How would you describe your trajectory up to this point?

I feel like it’s been a continuing climb. We’ve been getting out and playing more places and meeting new people and expanding our musical style. It’s exciting. When we did the first project we didn’t even have a name. I remember our producer, Mickey Gamble, coming to us and suggesting we do a Bill Monroe tribute album. We’d be the core band and have a whole bunch of guests on it. That was supposed to be our first album, but we all sat down and decided that that wasn’t what we wanted to be early on. We didn’t want to be a cover band where there’s not a lot of originality to it. We started that project and about half the songs were Bill Monroe covers. But we decided to put some original songs on there and started merging the material so we could have some originality. I’m glad we did that.

So let’s talk about that originality factor. How have you seen your music evolve over the course of the past ten or eleven years?

It’s matured a bit, just as we have as individuals. On the new album, for example, there are traditional sounding songs and then there are some contemporary covers, like the Beatles song, If I Needed Someone. If you look back over our past albums, there’s always been some variation in style. Everybody in our band likes different things, so I think that helps the process. Caleb and Tim tend to like jazz, so we’ll play some jazzy things from time to time. Marc likes traditional bluegrass stuff. I have different likes and interests in music. We all have different interests in music. So when we bring that all together, it brings originality to it all. I think we’ve grown, but that doesn’t mean it’s gotten any more complicated. We’re just willing to try something new. 

You took a really original move by recording a couple of albums, including your last one, Mountain Overture, with the Atlanta Pops Orchestra Ensemble. How did that come about?

That was something I wanted to do for a long time and it made for a unique sound. We’ve had more and more of our songs scored for orchestra and it’s fun artistically because it’s such a big full sound, and we enjoy hearing all those other parts. It also opens the doors for other listeners who might not enjoy bluegrass, but can still come to a concert series and hear the orchestra and the songs, and maybe come away as a bluegrass fan and enjoy the music as a whole — not just our music, but the genre overall. So its an opportunity to expose the music outside of the typical setting in which it’s usually presented.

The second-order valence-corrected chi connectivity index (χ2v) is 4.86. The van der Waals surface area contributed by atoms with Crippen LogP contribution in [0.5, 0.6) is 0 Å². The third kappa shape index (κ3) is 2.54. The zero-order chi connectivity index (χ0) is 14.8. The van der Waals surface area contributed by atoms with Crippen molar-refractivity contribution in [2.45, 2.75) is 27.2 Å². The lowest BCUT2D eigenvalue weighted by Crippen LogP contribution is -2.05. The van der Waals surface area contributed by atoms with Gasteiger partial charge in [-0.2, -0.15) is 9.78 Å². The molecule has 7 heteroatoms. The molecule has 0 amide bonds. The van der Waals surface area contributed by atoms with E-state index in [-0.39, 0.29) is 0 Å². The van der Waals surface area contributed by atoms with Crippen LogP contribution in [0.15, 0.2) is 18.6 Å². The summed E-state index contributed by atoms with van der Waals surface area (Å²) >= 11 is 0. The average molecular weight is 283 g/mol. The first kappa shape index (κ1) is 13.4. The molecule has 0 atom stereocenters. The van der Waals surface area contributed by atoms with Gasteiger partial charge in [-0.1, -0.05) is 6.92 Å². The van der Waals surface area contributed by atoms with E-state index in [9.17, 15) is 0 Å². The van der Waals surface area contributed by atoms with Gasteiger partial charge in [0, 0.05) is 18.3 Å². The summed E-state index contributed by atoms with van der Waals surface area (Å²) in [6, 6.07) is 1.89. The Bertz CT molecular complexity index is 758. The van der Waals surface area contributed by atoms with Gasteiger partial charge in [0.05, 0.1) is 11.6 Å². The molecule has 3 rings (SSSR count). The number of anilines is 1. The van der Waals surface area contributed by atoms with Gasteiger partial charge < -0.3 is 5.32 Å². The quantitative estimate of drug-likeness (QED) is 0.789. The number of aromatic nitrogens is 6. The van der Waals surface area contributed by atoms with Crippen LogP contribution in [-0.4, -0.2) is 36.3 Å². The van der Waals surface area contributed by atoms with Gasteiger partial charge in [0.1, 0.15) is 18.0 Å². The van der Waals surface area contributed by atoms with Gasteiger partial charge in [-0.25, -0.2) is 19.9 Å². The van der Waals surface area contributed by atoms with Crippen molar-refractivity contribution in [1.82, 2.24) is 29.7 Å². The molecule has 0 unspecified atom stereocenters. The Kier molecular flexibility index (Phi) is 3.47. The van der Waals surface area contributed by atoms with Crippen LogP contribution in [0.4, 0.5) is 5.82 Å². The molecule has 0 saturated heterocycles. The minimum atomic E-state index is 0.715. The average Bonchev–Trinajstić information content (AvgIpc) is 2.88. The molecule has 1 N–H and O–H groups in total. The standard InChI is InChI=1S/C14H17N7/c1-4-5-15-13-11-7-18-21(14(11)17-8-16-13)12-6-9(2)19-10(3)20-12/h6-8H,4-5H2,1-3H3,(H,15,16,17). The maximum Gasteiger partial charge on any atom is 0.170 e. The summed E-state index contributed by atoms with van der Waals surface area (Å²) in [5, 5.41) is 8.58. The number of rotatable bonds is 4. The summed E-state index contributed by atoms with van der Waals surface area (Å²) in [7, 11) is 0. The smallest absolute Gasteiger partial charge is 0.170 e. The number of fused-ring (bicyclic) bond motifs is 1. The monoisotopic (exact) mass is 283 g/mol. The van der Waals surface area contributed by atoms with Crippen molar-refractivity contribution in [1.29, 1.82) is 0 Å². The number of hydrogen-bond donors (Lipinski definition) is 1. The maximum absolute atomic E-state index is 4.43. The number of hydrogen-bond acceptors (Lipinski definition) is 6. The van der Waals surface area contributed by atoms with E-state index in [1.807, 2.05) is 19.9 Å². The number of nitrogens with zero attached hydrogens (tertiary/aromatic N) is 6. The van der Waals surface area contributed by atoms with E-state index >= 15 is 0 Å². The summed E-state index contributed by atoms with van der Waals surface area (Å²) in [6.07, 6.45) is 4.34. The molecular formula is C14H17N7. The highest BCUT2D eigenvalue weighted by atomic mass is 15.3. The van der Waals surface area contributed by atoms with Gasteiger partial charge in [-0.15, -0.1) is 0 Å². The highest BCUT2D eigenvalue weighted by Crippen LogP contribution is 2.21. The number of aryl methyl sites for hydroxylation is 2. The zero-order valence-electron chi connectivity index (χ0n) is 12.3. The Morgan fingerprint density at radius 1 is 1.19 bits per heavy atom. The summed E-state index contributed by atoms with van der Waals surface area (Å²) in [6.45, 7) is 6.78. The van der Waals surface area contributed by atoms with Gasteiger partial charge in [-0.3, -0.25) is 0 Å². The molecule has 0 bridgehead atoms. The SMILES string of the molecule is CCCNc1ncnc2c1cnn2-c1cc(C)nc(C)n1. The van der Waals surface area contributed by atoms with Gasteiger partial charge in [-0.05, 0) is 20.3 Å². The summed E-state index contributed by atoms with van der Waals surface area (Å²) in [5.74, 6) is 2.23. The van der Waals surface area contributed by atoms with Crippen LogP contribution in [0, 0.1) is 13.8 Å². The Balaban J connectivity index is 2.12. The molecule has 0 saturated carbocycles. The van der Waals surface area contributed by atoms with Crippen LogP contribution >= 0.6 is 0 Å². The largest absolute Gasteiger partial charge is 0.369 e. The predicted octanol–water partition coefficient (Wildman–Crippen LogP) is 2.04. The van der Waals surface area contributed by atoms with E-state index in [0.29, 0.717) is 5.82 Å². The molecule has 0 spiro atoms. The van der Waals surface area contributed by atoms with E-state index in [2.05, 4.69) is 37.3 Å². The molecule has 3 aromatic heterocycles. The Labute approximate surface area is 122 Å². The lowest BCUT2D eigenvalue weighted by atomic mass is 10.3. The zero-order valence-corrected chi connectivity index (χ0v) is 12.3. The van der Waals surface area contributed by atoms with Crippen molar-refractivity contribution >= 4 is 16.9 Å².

Given your willingness to expand your template, have you gotten any negative pushback from the traditionalists? Have you found the need to balance your approach in any way?

I think there’s always going to be a need to balance. Everybody has their opinion on what music should be, whether it’s bluegrass or country — new country or old country — or rock and roll. Everybody has their favorite. The first generation of fans grabbed onto bluegrass, and forever more figured that’s what it should always be. There’s nothing wrong with that if that’s what you like, and there are plenty of great artists doing that. Then there are other artists trying different things stylistically, and it all sort of works together. A really great festival has a lot of different things and a variety of music that the fans can enjoy. 

What kind of comments do you get from your listeners?

We have gotten some feedback from folks who only like traditional bluegrass, but then we’ve also had people who have come to us and said they’ve always been a fan of a particular song we’ve covered, or maybe an original tune that touched their lives in a certain way. That’s when you know you’re doing something right, when people’s lives are impacted in a positive way because of something you’ve done musically. It makes me feel good about being willing to push for new things. Everyone has troubles in life, so anything that can help them through their struggles is a powerful thing. If the music moves somebody, then that makes their day a bit better. So all our projects have a little bit of both. It is a balancing act. We love the traditional stuff — we’re not turning our back on it — but we’re also trying to do new things as well. 

There are a lot of labels people attach to bluegrass music these days — it can be “jam,” “grassicana,” “nu-grass” or simply “Americana.” What’s your take on it all?

Over the years I’ve played with different bands and performed different genres of music, and there’s always someone trying to figure out what to call it. I don’t know. It’s hard to determine. I don’t really worry about it that much, or whether it goes to one extreme or another. We’re just aiming for quality music… great lyrics, great harmonies, real quality.

In my opinion, good music is good music, no matter what you qualify it as. We just push for that and don’t really care if someone calls it bluegrass or nu-grass or any of these other broader definitions. I just care whether it’s good music.

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About the Author

Lee Zimmerman

Lee Zimmerman has been a writer and reviewer for the better part of the past 20 years. He writes for the following publications — No Depression, Goldmine, Country Standard TIme, Paste, Relix, Lincoln Center Spotlight, Fader, and Glide. A lifelong music obsessive and avid collector, he firmly believes that music provides the soundtrack for our lives and his reverence for the artists, performers and creative mind that go into creating their craft spurs his inspiration and motivation for every word hie writes.